Quinta Da Fonte Souto Alentejo White 2017
The two core Fonte Souto estate wines embody all the strengths of the property’s unique terroir: the freshness and balance afforded by the altitude; the concentration, which derives from mature, low-yielding vines, and the complexity and structure provided by the judicious combination of grape varieties.
The white is a sublime expression of the Arinto variety, widely regarded as Portugal’s finest white grape, with a smaller contribution of Verdelho.
Critical AcclaimAll Vintages
Responsible for a majority of Portugal’s fine wine production—and over half of the world’s cork production—Alentejo represents a major force in Portugal’s wine industry. This southern Portugese region is characterized by stretches of rolling plains and vineyards dotted with majestic cork oaks. Access to land enables the farmers of Alentejo to produce wines in great economies of scale, without compromising quality, compared to those regions to the north. The region of Alentejo indeed covers a third of the country.
Its classified (DOP) wines must come from one of eight subregions, where elevations are a bit higher, air cooler and less fertile soils are perfect for vines. The optimal regions are Portalegre, Borba, Redondo, Reguengos de Monsaraz, Granja-Amareleja, Vidigueira, Evora and Moura. Alentejo is not without the conveniences of modern winemaking as well. Irrigation supplements low rainfall and temperature control in the winery assures high quality wines.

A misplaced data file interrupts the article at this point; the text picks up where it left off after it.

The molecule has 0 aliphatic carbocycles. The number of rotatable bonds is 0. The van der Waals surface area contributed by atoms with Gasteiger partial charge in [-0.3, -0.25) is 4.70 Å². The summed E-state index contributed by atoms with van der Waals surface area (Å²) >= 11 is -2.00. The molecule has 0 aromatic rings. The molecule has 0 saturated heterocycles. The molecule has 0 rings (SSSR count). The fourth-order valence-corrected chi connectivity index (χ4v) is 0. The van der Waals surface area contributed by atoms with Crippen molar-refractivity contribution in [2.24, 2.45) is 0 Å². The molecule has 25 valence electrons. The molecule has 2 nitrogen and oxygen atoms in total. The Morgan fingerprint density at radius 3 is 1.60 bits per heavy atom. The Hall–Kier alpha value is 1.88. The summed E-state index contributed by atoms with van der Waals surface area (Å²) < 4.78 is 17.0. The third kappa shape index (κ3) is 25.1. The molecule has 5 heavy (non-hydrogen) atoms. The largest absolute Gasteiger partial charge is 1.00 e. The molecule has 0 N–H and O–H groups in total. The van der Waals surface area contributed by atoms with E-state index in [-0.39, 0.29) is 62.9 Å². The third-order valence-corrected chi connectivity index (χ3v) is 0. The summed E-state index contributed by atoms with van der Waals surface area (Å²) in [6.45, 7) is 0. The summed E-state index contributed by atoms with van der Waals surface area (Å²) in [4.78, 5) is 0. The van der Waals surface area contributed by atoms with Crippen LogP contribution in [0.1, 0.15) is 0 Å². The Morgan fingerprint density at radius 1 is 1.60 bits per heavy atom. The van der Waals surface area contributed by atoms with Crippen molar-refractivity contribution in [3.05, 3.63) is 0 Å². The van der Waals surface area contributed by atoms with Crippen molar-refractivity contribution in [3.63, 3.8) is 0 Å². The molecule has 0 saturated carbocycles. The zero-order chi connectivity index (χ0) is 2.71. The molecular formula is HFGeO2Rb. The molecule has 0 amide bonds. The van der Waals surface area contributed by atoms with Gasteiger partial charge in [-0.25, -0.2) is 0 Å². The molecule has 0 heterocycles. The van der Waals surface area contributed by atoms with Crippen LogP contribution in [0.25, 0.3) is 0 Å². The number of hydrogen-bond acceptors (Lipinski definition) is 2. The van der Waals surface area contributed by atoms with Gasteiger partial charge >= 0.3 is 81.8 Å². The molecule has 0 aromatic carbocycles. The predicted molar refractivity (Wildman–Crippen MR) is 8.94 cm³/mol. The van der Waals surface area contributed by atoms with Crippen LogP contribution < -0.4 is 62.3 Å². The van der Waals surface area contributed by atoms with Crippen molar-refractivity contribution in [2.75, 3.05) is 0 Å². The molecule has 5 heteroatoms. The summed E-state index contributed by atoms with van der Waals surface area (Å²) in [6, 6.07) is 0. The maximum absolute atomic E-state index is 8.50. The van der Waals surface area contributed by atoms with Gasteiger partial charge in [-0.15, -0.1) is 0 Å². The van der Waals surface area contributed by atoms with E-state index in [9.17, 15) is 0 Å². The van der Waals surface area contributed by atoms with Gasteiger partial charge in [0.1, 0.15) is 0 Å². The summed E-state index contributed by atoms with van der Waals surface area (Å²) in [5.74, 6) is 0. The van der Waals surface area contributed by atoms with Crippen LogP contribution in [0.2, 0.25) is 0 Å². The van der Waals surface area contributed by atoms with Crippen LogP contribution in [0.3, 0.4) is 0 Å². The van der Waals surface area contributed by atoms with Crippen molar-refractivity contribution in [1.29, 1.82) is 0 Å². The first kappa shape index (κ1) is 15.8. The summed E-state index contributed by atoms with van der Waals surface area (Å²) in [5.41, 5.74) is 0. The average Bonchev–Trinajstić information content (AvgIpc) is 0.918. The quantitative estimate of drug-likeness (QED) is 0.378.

The potential of the area has attracted many producers and its wine production continues to grow. Alentejo’s charming, fruit-forward wines have naturally led to local and global popularity.
White wines tend to be blends of Antão Vaz, Roupeiro and Arinto. However, in growing proportions, the white grapes Verdelho, Alvarinho and Viognier have been enjoying success. But red varieties actually exceed whites in Alentejo. Aragonez, Trincadeira, Alicante Bouschet and Castelão grapes blend well together and are responsible for most of the Alentejo reds.
With hundreds of white grape varieties to choose from, winemakers have the freedom to create a virtually endless assortment of blended white wines. In many European regions, strict laws are in place determining the set of varieties that may be used in white wine blends, but in the New World, experimentation is permitted and encouraged. Blending can be utilized to enhance balance or create complexity, lending different layers of flavors and aromas. For example, a variety that creates a soft and full-bodied white wine blend, like Chardonnay, would do well combined with one that is more fragrant and naturally high in acidity. Sometimes small amounts of a particular variety are added to boost color or aromatics. Blending can take place before or after fermentation, with the latter, more popular option giving more control to the winemaker over the final qualities of the wine.